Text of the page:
Not thát long ago, I read Joel Spolsky’s article about Leaky Abstractions.
Tl;Dr: Most abstraction layers that are introduced only work some of the time, with the net result that you both need to know the new abstraction and what is actually happening behind the scenes.
I’m currently learning the C++ language, which is full of leaky abstractions and oddities that exist for historic reasons.
Lately, I ve been a little bit taken aback by the realization that so many abstractions we have (in life in general, but especially in computer development) are in fact (quite) leaky.
So, I have a question for you all: What kind of abstractions do know or use that you find awesome? That do it right? That do not feel leaky?
How about asp.net webforms, I’m pretty sure there wasn’t anything leaky about that
ps. sorry it’s not a real answer
Well in C++ I love opaque types, so that the caller cannot even glean information about a structure except by going through the interface. ^.^
(The PIMPL Idiom)
They simply don’t exist in the most general case. It is not a black/white, but more of how much grey can you stand before things fall apart.
Every abstraction eventually turns into a giant ball of mud once you exceed the design scale of that abstraction. People bag on Rails, but Rails is a great abstraction as long as you stay with it’s limits.
Assembler is a perfectly awesome abstraction, but the scale at which you can use it effectively is pretty small.
Where things get “leaky” is that an abstraction is actually two things; the concept itself and the larger domain in which it lives. Leaks occur when you move the boundaries of the domain w/o updating the abstraction.
BEAM messages are a great example of this, as long as the number of nodes is less than X, it works reasonably well and you don’t need to have detailed understanding of the mechanism to use it effectively. However, once you exceed X, details of the implementation become extremely important and you need to redesign a new abstraction to work in the larger domain.
Very true I think they key metric is how soon does it happen for BEAM example if you have a proper hardware solution say Xeon E7-8890 based 8 way boxes connected via EDR infiniband you will cover pretty much 99% of the use cases without breaking an abstraction. Us being software devs we often forget about hardware side
The small one that allow me to delete it all and recode it from scratch if i need.
The only abstraction that make sense are really high level one. I personally keep two of them.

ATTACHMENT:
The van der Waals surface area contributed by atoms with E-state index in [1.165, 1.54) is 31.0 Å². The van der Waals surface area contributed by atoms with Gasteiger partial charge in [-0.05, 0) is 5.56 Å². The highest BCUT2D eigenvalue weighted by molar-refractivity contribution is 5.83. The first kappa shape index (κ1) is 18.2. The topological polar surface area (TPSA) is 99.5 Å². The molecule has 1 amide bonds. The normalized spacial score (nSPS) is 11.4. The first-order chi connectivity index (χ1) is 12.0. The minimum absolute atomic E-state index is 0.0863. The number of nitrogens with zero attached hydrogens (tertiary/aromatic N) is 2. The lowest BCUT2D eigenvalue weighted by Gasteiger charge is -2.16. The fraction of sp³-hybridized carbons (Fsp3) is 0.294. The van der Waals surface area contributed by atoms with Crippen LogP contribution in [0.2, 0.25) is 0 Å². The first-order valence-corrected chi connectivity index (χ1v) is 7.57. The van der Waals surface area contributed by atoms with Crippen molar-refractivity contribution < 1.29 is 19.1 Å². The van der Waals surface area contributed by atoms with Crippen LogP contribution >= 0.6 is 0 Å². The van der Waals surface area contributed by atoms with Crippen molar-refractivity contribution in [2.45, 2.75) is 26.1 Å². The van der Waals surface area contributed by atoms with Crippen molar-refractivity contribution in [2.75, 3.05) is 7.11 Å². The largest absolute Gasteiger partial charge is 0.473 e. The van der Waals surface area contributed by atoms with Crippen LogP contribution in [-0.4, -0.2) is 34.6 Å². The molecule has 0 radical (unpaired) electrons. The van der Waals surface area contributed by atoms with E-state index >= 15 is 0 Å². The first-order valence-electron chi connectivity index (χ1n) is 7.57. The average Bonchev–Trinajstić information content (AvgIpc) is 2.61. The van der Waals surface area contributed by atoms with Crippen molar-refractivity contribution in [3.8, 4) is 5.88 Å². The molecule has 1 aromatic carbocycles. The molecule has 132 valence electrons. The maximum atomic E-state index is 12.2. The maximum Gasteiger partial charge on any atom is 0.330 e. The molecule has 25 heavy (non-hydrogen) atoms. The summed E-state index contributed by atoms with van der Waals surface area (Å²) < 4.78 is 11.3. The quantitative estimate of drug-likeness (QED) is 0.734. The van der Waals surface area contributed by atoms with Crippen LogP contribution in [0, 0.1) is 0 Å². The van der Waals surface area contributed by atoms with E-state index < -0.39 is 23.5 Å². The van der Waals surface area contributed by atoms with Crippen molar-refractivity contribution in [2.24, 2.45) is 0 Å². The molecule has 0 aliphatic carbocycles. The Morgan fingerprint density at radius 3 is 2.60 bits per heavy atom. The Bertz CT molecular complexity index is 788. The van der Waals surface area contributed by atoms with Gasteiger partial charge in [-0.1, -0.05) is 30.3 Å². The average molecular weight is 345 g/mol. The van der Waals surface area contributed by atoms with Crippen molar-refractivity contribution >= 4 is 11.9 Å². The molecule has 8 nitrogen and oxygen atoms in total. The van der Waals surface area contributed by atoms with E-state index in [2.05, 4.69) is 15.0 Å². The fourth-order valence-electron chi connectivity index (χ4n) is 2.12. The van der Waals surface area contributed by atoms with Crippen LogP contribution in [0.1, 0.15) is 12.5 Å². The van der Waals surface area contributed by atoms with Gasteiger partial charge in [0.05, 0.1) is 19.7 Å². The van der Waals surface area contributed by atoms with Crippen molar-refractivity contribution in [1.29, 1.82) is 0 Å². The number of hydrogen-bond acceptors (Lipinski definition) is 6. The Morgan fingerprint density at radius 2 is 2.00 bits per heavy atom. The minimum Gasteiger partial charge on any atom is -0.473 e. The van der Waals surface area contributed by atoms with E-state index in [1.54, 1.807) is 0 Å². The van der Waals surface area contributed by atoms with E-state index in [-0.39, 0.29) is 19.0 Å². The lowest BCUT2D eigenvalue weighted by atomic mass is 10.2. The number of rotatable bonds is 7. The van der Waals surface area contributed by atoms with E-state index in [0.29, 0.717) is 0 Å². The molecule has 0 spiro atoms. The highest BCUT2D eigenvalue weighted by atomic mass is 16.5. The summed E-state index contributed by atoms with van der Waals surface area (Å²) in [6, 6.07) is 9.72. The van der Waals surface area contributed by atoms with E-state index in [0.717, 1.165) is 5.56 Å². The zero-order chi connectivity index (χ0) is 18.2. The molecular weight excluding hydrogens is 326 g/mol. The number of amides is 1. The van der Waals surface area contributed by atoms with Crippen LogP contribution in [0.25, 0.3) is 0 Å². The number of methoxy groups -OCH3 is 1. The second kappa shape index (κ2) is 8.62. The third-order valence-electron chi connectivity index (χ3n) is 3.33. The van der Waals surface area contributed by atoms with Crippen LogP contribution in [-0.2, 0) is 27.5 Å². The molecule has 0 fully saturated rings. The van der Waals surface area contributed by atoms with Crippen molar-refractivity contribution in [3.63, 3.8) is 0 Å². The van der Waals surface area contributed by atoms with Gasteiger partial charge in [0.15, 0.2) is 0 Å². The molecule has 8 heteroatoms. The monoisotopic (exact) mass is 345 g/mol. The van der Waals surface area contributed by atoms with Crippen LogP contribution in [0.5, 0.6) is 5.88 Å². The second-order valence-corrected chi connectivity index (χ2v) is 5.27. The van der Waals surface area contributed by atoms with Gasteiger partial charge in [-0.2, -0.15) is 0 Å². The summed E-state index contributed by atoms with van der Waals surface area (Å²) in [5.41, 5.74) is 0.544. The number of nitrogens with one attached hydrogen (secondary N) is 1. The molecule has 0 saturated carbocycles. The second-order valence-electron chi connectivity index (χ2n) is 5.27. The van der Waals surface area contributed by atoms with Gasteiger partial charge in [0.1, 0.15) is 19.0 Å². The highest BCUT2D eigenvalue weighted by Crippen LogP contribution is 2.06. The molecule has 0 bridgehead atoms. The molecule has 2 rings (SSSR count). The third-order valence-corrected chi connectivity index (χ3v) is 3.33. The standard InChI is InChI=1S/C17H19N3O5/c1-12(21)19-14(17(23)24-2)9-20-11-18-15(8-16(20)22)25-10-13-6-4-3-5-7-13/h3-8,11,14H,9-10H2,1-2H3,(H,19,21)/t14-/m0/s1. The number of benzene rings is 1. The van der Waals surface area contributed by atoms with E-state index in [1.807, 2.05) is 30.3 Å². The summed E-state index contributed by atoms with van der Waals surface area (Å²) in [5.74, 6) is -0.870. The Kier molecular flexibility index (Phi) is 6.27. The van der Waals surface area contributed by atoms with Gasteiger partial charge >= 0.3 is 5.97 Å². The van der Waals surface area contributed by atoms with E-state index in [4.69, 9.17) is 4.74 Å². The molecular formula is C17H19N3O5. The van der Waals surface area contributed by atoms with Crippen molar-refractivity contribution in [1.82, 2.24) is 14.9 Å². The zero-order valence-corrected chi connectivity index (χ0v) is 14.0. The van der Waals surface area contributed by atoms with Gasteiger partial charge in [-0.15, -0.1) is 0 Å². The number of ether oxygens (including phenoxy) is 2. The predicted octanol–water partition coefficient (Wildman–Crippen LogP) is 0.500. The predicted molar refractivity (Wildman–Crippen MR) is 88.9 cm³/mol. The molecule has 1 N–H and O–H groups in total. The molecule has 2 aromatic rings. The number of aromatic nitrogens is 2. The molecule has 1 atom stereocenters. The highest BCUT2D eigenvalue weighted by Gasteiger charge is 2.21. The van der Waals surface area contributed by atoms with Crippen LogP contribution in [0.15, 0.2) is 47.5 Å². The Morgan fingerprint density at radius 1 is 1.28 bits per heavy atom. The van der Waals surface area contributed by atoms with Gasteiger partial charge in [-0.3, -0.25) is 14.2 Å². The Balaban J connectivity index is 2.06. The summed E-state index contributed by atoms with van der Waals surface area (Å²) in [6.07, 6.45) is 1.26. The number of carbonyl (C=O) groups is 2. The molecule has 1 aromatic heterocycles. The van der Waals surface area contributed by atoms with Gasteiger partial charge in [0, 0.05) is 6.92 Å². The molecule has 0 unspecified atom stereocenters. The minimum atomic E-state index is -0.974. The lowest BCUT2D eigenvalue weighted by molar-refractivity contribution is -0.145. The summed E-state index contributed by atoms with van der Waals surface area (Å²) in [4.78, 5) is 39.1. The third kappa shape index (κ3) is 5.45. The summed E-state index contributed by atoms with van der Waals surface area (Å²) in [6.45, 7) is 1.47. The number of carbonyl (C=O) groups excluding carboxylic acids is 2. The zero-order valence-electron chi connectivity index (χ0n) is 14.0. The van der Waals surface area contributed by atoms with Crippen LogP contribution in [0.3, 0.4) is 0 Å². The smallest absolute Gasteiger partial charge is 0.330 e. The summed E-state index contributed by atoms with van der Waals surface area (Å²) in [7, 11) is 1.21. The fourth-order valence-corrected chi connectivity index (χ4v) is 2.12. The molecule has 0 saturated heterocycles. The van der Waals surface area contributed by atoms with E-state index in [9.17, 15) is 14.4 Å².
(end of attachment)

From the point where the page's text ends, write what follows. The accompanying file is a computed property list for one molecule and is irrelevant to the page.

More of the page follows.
Alan Kay and Carl Hewitt “it is independant interpreters all the way down!”
And Barbara Liskov ADT.
In my opinion abstractions work only in a small subset of use cases. For these they are perfect. However if you stray from these, things get difficult. I think abstractions should provide a way to get down into the lower levels to allow for unexpected customizations easily. Things get difficult when the layer of abstraction wants you to believe that there is nothing beneath it.
If an abstraction allows you to get down into the lower levels doesn’t that mean that the abstraction becomes even more leaky. Isn’t the solution to be very precise on what the abstraction does and when it is applicable?
Yes. My point is, most abstractions have to be leaky, an abstraction may not work for your 100% of the time. However, just because it is difficult to work with in 10% of your code, we don’t abandon it. Take Ecto for instance, it is a nice ORM works beautifully most of the time. However, you do need to know SQL not to shoot yourself in the foot. Without the knowledge of the lower level your code will be inefficient. For instance, if I wanted to get a count of users using Ecto, I could 1. Do a
Repo.all(User) |> length or 2.
Repo.one(from u in User, select: fragment("count(1)"). To a guy who doesn’t know how databases work the first option may seem more elegant. Or for a
GenServer abstraction we need to know how messages are sent to processes.
Well actually in ecto you’d do:
from u in User, select: count(u.id)
Repo.aggregate(User, :count, :id)
But that just gets back to my point that you really need to know what the abstract does which will tell you when to use it and when not to use it.
Yes, I think this is the proper approach.
When writing C++, I find it very hard to find out when it is better to use the high-level C++ features, and when I should just revert back to e.g. the C-function
memcpy() because of efficiency.
The only way to know yourself when an abstraction layer is applicable, however, is by either knowing the stuff it abstracts, or by having indeed extremely clear documentation.
Maybe that might be what it boils down to in the end: Clear documentation. Hmm…